Later we had to move the telescopes back to keep the Moon in view as it slid behind a tree. Doing this with the Dobby is simply a case of pick-up-and-go. With the refractor on the alt/az-mount attached to a large 12V battery, it is not that simple. You have more pieces, the battery is heavy and re-positioning the telescope necessitates a re-alignment, so when I too had to move, Lynnette was called in to help as Auke had his hands full with a long queue of patiently waiting moon gazers.
Eventually everything wound down and the crowds dwindled until only one or two die-hard individuals were left. Packing up became a bit of a rush and was quite tense because somebody informed us that we had better hurry up as once everyone was gone; we ran the risk of being mugged! Rather an icky finale to an otherwise lovely and exciting evening showing more than 2000 people the sights of the night sky from central Cape Town.
Thank you Iziko Museum for inviting us and in particular thanks to Elsabe and Theo for advice and help on the evening. StarPeople had a lot of fun and we would like to think that the Museum benefited from having us there. If we get invited again, and we sincerely hope we will, there are some changes we will make to improve our service delivery.
Lynnette and I were quite thrilled to receive an invitation from Elsabe Uys to the opening of the new Planetarium show. The Planetarium is housed in the Iziko Museum building at the top of the historic Company Gardens in Cape Town. Although the proceedings were only due to start at 19:00 we left home in Brackenfell at 17:30 anticipating heavy traffic in the city centre. We were correct about the traffic as we only parked the car in front of the museum buildings at 18:30 on the dot.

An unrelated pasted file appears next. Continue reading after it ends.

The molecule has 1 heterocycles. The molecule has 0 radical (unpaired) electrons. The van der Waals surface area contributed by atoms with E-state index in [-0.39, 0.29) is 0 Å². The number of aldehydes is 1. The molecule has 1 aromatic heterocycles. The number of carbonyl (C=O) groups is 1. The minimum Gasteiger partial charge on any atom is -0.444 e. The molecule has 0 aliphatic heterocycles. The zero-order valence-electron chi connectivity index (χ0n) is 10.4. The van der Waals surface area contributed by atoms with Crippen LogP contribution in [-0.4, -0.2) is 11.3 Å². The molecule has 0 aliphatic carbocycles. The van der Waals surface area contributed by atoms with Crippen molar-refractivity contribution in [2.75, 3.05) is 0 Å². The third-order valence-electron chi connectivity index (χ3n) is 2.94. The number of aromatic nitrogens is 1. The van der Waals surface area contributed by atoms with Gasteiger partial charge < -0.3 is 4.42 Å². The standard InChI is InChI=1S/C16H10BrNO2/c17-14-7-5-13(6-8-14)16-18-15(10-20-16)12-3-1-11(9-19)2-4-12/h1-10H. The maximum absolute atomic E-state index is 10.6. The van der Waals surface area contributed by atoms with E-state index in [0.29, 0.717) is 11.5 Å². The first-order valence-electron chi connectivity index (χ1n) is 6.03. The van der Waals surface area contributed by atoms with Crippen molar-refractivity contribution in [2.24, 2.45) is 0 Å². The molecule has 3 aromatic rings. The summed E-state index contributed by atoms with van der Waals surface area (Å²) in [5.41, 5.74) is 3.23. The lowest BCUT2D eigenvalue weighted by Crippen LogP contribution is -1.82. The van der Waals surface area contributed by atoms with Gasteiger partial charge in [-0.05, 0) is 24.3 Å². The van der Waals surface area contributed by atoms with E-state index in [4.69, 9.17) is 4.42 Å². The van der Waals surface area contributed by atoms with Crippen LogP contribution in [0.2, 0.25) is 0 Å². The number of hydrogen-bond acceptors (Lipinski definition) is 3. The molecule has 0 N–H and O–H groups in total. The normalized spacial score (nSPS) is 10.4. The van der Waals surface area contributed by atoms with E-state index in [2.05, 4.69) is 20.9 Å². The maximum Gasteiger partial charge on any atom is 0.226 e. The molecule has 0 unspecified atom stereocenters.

We were amongst the first to arrive but fairly hot on our heels Auke arrived, resplendent in a new blue shirt I had not seen before. People started arriving in an ever quickening stream and soon we were able to tuck into the delicious spread the museum had laid on. The was a selection of fine wines, courtesy of the famous Groot Constantia Estate as well as water and fruit juice.
The Planetarium Manager, Theo Ferreira, welcomed everyone and called on the Director of Education and Public Programmes at the Iziko Museum, Wayne Alexander, to fill us all in about the programme for the evening. Wayne talked briefly about the Planetarium and the development of the new programme. He mentioned the various Planetarium staff members who had been involved as well as other persons who had played an important role in the process. He then called on the script writer for the new show, Dermod Judge to give us some more background. This Dermod did in a very entertaining and informative manner before handing the mike back to Theo. Theo informed us that we should finish up whatever we were eating or drinking as the show would start in 10 minutes time.